DiFiore looked the problem in the eye. She ordered a thorough study of his wrongful conviction. The 35-page report, released in 2007, made by outside experts, details failures that are ongoing 16 years after his conviction. Among other failures, the report says, interrogations should be recorded to prevent false confessions.

“Deskovic’s alleged confession,” says the Innocence Project, “occurred after six hours, three polygraph sessions, and extensive questioning by detectives between sessions...During the confession, Deskovic sobbed. By the end of the interrogation, he was under the table, curled up in the fetal position, crying.”

As with Barnes, we can’t give back to Deskovic the many years that were stolen from him. But we do have the power to put into place safeguards that will diminish the likelihood of such unforgivable mistakes recurring. Recording of interrogations has been shown to decrease the number of false confessions and increase the reliability of confessions as evidence. It should be required.

The legislation pending now in New York State could make that a reality. State senators need to set aside their selfish political posturing and pass the bill — numbered S4668 — that could prevent the miscarriage of justice.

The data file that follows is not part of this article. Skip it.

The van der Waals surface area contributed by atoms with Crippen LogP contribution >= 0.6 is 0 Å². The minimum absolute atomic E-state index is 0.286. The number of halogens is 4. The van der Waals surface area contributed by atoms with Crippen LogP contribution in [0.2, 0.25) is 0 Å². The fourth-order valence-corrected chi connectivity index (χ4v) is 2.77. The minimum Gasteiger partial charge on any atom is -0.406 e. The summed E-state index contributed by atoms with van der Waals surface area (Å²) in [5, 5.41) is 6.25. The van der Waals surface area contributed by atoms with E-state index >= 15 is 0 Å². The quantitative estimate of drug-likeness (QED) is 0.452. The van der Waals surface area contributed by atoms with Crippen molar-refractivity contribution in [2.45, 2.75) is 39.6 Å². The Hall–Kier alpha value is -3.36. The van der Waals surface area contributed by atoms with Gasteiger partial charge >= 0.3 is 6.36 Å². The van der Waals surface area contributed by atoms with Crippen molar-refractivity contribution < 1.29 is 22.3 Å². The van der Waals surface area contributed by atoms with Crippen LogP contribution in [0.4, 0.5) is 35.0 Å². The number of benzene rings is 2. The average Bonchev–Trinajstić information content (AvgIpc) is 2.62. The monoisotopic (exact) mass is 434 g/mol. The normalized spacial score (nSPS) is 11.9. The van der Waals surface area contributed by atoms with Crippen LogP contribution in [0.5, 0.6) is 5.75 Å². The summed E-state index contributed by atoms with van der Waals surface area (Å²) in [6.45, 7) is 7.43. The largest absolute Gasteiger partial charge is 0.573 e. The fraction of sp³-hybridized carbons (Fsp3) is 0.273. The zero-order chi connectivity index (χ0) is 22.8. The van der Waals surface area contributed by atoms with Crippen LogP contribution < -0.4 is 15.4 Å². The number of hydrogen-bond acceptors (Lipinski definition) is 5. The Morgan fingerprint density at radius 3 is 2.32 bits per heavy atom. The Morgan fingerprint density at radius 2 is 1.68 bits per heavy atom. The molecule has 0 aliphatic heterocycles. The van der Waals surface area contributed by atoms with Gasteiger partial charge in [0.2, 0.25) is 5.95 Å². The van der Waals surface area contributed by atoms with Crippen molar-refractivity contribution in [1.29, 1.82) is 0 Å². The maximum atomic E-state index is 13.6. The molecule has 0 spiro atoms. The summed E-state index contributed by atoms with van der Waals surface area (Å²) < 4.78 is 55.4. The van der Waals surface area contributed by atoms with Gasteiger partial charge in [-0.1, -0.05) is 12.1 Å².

In the meantime, we commend the state’s new chief judge, Jonathan Lippman, for the creation of a permanent task force to review New York’s exoneration cases. DiFiore is heading that task force along with Court of Appeals Judge Theodore Jones.

It is the first such permanent committee in the nation, and will report to Lippman on patterns of errors that have led to wrongful convictions while recommending measures for change — both in terms of legislation and court procedures.

DiFiore has said a district attorney should have two goals: ensuring public safety and ensuring that courts practice fair and impartial justice.

If the new task force functions as it is meant to, it will do both. The public will be safer if those who committed crimes are jailed. And the innocent will not be so often shackled.

— Melissa Hale-Spencer, editor